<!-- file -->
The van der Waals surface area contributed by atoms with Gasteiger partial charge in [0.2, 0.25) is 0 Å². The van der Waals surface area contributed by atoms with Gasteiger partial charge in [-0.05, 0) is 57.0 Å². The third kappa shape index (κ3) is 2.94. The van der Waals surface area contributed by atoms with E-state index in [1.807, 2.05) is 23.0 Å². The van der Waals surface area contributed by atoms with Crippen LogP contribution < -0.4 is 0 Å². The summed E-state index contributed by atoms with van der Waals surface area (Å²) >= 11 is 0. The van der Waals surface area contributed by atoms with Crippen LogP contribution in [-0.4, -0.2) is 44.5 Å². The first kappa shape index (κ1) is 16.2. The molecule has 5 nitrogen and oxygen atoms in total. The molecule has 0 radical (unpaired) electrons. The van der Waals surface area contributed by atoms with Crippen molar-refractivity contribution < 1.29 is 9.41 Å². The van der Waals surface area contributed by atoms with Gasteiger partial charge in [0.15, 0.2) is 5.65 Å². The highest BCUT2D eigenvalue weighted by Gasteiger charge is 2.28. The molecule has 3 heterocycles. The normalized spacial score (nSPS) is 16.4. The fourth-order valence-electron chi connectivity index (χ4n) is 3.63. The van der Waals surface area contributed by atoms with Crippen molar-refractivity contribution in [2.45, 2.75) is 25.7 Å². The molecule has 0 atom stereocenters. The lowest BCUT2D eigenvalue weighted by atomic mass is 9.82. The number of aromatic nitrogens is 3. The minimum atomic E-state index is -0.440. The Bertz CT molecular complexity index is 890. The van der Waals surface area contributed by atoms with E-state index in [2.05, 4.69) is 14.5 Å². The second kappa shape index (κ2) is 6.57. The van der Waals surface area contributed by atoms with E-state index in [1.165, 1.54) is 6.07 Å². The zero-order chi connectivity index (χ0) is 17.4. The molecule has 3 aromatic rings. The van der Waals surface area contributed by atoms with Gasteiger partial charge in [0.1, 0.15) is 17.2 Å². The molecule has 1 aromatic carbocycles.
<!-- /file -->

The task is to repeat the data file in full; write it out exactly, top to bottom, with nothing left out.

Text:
The van der Waals surface area contributed by atoms with Gasteiger partial charge in [0.2, 0.25) is 0 Å². The van der Waals surface area contributed by atoms with Gasteiger partial charge in [-0.05, 0) is 57.0 Å². The third kappa shape index (κ3) is 2.94. The van der Waals surface area contributed by atoms with E-state index in [1.807, 2.05) is 23.0 Å². The van der Waals surface area contributed by atoms with Crippen LogP contribution < -0.4 is 0 Å². The summed E-state index contributed by atoms with van der Waals surface area (Å²) >= 11 is 0. The van der Waals surface area contributed by atoms with Crippen LogP contribution in [-0.4, -0.2) is 44.5 Å². The first kappa shape index (κ1) is 16.2. The molecule has 5 nitrogen and oxygen atoms in total. The molecule has 0 radical (unpaired) electrons. The van der Waals surface area contributed by atoms with Crippen molar-refractivity contribution < 1.29 is 9.41 Å². The van der Waals surface area contributed by atoms with Gasteiger partial charge in [0.15, 0.2) is 5.65 Å². The highest BCUT2D eigenvalue weighted by Gasteiger charge is 2.28. The molecule has 3 heterocycles. The normalized spacial score (nSPS) is 16.4. The fourth-order valence-electron chi connectivity index (χ4n) is 3.63. The van der Waals surface area contributed by atoms with Crippen molar-refractivity contribution in [2.45, 2.75) is 25.7 Å². The molecule has 0 atom stereocenters. The lowest BCUT2D eigenvalue weighted by atomic mass is 9.82. The number of aromatic nitrogens is 3. The minimum atomic E-state index is -0.440. The Bertz CT molecular complexity index is 890. The van der Waals surface area contributed by atoms with E-state index in [2.05, 4.69) is 14.5 Å². The second kappa shape index (κ2) is 6.57. The van der Waals surface area contributed by atoms with E-state index in [1.165, 1.54) is 6.07 Å². The zero-order chi connectivity index (χ0) is 17.4. The molecule has 3 aromatic rings. The van der Waals surface area contributed by atoms with Gasteiger partial charge in [0.1, 0.15) is 17.2 Å². The molecule has 1 aromatic carbocycles.